Our Town, our nature


  Robins sang a cappella in the yard. The major movement of robin migration is timed to follow the 37-degree isotherm, a line on a weather map showing where the average daily temperature is 37 degrees.

  I listened to the robins. Helen Isabel Moorhouse wrote, "And I think if you listen closely in the sweet glad days of spring. With the song of the brook, the breeze, and the birds, you can hear the flowers sing."

  House sparrows chirped jauntily. These birds are much too interesting to be unvalued.

   A friend retired. Now he has the time to take a cup of coffee onto his deck and listen to the cardinal's morning song. That’s a delightful benefit of retirement that is seldom mentioned.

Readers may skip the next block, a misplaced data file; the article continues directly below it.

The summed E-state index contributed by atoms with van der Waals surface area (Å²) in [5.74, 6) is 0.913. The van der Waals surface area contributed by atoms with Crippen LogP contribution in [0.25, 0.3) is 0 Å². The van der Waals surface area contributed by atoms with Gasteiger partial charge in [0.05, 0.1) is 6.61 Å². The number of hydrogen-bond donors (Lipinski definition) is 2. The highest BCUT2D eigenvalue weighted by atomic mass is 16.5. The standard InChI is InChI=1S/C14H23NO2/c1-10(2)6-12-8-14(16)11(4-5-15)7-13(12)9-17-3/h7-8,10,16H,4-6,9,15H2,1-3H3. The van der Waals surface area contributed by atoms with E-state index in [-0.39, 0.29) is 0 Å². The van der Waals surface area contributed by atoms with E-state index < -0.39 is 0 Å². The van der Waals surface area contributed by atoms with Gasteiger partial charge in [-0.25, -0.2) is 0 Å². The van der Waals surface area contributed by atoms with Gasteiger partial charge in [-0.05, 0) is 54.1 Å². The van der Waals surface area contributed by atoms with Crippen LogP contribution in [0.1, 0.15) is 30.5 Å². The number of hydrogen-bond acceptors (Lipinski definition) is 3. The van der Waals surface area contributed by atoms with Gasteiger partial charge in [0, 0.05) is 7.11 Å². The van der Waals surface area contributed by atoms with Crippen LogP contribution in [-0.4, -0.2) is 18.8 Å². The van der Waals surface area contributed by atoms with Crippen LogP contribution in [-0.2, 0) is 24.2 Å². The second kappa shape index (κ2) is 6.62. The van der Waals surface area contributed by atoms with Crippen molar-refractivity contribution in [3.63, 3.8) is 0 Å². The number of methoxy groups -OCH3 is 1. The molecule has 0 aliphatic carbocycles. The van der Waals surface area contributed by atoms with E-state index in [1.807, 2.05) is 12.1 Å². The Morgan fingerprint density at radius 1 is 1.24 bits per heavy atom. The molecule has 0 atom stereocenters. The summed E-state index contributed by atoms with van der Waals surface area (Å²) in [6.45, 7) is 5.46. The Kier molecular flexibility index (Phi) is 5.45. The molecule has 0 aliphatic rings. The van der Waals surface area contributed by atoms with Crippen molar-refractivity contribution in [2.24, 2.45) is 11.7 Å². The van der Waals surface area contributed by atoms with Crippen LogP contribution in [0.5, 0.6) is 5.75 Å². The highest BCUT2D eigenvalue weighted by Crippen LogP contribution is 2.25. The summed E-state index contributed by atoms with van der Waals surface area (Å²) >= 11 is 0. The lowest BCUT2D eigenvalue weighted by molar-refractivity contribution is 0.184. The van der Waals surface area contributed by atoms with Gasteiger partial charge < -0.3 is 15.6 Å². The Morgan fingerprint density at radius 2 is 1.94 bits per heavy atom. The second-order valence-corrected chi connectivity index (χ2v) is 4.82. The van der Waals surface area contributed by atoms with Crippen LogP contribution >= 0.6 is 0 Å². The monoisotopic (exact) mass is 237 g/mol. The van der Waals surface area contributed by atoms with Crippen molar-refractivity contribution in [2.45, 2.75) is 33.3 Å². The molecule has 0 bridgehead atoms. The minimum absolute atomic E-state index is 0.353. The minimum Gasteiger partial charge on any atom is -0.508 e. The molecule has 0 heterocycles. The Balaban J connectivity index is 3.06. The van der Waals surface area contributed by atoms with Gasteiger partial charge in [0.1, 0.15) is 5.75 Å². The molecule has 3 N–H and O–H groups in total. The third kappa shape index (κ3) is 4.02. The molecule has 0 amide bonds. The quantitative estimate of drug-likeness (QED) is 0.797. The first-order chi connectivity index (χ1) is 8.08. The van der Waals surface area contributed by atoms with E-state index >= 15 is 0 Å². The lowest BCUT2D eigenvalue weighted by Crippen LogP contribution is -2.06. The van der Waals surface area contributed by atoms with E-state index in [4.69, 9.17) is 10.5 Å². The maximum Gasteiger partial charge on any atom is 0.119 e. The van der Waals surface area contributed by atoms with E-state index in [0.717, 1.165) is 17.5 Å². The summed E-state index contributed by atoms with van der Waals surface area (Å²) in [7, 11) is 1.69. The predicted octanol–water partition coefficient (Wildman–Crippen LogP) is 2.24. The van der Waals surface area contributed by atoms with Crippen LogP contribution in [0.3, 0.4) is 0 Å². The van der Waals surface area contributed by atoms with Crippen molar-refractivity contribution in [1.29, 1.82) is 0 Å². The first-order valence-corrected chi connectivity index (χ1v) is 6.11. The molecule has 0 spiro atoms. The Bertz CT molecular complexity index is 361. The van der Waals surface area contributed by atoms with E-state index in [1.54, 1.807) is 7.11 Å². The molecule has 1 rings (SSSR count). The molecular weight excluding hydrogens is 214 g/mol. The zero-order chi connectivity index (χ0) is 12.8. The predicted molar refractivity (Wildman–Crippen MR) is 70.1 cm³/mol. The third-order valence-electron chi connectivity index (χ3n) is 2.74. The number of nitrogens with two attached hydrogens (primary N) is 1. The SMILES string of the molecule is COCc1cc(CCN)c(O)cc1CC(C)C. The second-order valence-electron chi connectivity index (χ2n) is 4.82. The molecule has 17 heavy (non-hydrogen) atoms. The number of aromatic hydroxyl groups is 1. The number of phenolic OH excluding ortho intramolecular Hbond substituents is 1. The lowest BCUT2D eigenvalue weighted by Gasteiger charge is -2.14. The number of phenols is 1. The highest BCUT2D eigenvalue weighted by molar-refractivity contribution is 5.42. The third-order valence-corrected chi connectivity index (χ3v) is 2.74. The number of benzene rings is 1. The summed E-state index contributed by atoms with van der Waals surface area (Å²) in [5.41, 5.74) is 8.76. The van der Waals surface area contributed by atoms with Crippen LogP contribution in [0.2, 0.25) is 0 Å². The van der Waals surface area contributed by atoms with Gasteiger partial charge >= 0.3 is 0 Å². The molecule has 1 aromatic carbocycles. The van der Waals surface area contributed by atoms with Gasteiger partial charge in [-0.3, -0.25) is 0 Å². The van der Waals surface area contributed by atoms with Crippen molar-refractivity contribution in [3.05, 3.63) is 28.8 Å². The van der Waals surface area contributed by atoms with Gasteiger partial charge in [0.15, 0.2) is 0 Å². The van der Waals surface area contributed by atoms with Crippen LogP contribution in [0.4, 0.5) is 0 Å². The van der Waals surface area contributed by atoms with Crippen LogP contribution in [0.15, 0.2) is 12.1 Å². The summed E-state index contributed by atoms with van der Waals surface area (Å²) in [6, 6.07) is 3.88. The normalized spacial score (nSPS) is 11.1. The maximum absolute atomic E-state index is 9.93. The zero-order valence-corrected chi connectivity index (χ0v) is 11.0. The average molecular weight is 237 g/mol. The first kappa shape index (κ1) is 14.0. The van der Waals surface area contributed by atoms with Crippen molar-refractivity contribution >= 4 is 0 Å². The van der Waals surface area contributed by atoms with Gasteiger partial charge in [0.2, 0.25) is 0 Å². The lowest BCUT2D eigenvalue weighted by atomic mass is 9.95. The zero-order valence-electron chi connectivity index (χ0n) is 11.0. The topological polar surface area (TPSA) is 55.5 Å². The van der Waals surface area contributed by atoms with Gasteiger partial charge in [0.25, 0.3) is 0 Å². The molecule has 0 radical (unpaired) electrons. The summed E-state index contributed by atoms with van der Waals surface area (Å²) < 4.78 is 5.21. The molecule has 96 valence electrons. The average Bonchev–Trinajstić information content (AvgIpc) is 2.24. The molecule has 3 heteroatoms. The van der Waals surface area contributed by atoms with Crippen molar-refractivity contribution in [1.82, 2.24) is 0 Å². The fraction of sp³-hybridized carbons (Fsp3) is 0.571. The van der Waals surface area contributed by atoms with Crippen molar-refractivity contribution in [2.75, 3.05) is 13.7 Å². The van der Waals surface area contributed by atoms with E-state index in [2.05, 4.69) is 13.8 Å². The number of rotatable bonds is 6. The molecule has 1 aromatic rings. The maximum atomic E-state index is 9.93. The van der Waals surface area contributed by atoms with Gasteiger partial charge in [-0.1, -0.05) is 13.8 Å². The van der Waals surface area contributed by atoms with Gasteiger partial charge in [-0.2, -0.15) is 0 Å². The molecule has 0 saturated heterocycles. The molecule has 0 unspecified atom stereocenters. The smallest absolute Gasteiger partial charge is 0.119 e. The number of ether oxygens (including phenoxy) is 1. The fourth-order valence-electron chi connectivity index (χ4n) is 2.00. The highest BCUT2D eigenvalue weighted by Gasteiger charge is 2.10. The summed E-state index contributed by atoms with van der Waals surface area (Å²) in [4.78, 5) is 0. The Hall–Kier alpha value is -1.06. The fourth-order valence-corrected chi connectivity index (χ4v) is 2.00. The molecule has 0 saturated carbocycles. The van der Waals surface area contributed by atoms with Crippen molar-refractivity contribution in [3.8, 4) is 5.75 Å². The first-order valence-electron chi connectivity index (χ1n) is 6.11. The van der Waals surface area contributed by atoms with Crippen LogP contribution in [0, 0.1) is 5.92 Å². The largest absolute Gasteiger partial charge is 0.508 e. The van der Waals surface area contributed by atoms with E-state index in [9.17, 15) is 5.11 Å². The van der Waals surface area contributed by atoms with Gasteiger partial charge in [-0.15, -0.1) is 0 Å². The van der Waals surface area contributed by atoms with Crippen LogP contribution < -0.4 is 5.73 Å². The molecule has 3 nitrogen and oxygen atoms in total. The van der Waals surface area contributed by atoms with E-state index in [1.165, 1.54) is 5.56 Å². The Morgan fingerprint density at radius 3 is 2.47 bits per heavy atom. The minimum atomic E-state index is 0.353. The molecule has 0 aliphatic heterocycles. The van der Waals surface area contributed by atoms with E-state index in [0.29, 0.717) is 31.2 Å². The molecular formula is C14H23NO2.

I spotted a pair of mallards in a road ditch. A drake has the tightly curled tail feathers, but it’s the hen that quacks.

  A woman from Minnetonka told me that she had grown up in a family that had a crow. The bird pecked holes in cigarettes so that smokers couldn't draw smoke. It was a health-conscious crow.

  In "Our Town," Thornton Wilder wrote, "Oh, earth, you're too wonderful for anybody to realize you."

  That’s probably true, but I’m giving it a shot.